4DX is the latest development offering moviegoers an enhanced cinema experience. The phenomenon consists of motion seats and special effects like wind, fog, lightning, bubbles, water, and rain, which are synchronised with the action on screen. With streaming services becoming ever more popular, the hope is to tempt viewers back to the big screen. But is it any use?

We had a first-hand experience of 4DX at last night’s Gala opening in Cineworld, Parnell Street. The movie shown was Rampage and results of applying the 4DX to it were mixed but generally satisfactory.

First off, here’s what worked. Those concerned that the rain effects will have them wet and cold needn’t fear. It’s more mist-like than rain-like and doesn’t leave that dreaded feeling of moistness (*shudders*). The movement of the chairs, which are organised by rows (and provide plenty of leg room, another plus), is just right – not quite roller coaster-esque but with enough momentum to give you a sense of giddy joy. The added effects worked particularly well for the helicopter and car chase scenes when the surround sound, wind, alternate sudden, circular and shaky seat movements, with the occasional flash of light, meshed together. While you never quite feel like you’re actually in the helicopter or in the car (as the ads for 4DX say you will feel), it is good craic.


There were less pleasant effects as well. Ahead of the screening, some of the effects demonstrated included snow and bubbles, and the amount of each was so pathetically small, with it only coming from the front of the cinema, that the response from the audience was laughter rather than awe. A different effect involving sharp puffs of air from behind the head felt quite unpleasant on the ears while another, which constituted pushes from behind the shoulder blades on the seat, felt like a small child kicking the back of your chair and was quite annoying. Fortunately, these were rare. Then, while the wind effects were great, they did make the cinema a bit cold near the end. That might prove to be an advantage, mind you, when people are looking to cool off going into the summer months.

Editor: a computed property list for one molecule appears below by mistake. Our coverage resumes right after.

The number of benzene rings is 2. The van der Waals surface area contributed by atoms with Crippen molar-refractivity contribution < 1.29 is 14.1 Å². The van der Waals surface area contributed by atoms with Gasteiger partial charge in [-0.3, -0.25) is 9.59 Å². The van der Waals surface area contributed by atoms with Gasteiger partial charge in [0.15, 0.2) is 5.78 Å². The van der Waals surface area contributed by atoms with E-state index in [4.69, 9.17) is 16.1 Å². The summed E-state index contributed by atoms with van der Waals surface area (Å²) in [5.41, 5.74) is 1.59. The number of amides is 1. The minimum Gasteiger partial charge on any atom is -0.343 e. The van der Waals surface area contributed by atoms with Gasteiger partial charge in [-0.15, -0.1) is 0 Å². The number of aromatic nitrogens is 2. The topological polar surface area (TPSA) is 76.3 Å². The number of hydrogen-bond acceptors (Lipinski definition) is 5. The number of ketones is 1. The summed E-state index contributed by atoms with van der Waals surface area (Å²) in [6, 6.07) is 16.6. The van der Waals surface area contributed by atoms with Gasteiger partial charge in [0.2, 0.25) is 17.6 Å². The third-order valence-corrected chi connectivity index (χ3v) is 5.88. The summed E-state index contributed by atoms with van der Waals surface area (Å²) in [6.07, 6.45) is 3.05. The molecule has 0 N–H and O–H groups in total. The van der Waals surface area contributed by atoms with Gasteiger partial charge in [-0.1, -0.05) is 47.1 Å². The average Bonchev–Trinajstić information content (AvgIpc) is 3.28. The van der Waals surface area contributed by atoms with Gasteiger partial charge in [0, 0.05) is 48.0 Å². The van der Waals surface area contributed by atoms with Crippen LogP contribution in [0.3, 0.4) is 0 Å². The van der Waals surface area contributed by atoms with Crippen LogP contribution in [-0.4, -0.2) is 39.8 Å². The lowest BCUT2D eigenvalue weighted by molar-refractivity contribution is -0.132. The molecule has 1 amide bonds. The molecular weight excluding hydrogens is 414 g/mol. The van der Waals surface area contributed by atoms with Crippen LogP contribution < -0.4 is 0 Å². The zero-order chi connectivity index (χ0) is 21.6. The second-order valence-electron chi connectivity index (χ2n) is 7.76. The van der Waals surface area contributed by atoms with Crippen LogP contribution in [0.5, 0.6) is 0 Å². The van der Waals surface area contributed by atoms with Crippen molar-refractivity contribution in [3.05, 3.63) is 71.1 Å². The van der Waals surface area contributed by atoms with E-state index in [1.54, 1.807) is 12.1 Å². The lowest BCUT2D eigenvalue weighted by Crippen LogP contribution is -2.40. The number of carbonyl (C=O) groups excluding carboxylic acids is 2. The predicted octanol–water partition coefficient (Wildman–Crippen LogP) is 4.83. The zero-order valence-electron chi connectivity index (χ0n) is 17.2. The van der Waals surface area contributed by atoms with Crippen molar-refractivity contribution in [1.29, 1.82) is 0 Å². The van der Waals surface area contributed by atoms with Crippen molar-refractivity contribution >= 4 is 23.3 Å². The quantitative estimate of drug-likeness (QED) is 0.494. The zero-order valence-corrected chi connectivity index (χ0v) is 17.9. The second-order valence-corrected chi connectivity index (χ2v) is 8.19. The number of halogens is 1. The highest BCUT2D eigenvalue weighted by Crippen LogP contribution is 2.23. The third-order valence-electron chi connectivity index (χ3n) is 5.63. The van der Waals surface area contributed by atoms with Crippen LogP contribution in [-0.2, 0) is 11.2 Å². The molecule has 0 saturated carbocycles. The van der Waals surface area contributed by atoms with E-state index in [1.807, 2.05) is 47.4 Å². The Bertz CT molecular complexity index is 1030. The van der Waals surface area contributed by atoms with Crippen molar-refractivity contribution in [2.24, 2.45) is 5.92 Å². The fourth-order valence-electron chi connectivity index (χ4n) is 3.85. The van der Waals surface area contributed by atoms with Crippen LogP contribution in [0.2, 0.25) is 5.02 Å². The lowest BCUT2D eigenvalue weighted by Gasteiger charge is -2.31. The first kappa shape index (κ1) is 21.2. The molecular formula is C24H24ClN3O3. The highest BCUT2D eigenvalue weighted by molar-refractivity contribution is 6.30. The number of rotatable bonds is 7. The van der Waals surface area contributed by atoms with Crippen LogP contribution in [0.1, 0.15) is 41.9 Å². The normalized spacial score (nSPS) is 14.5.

If you’re the kind of movie goer who loves bringing a massive popcorn and drink to the cinema, 4DX is far from ideal. While not impossible to eat as you’re being shaken about, the feeling of movement isn’t appetising, and this reviewer saw several audience members either not finish whatever food they’d brought in or very cautiously consume during the dialogue-driven scenes during which seat movements are typically non-existent.

It has to be emphasised, Rampage ended up being the ideal companion to the 4DX experience. The fun and silliness of each perfectly complimented one another. Having seen Avengers: Infinity War earlier in the week (check out our review here or listen to the review on our latest The Filum Show podcast below), enduring 4DX for 2 hours and 40 minutes would have been quite intolerable.


It’s easy to go to these things cynically. If you do so, you won’t enjoy it. If you go in willing to try it out and pick the right movie for it (something that doesn’t require much cerebral work so the effects become a fun addition rather than an annoying distraction), you’ll have good craic. Whether it will prove to be something people go to again and again rather than try as a one-off is another question entirely. My guess would be it will, like 3D, gather a small crowd of devoted fans who will swear by it, but it’s not going to be everyone’s cup of tea.

A final note: Tickets are looking to be €15-20, which sounds expensive but I would point out that 1. You’re paying for the ‘experience’ (a cliché, but it’s true as you are going to get something new and different from your typical cinema outing), and 2. It’s essentially the exact same price as IMAX.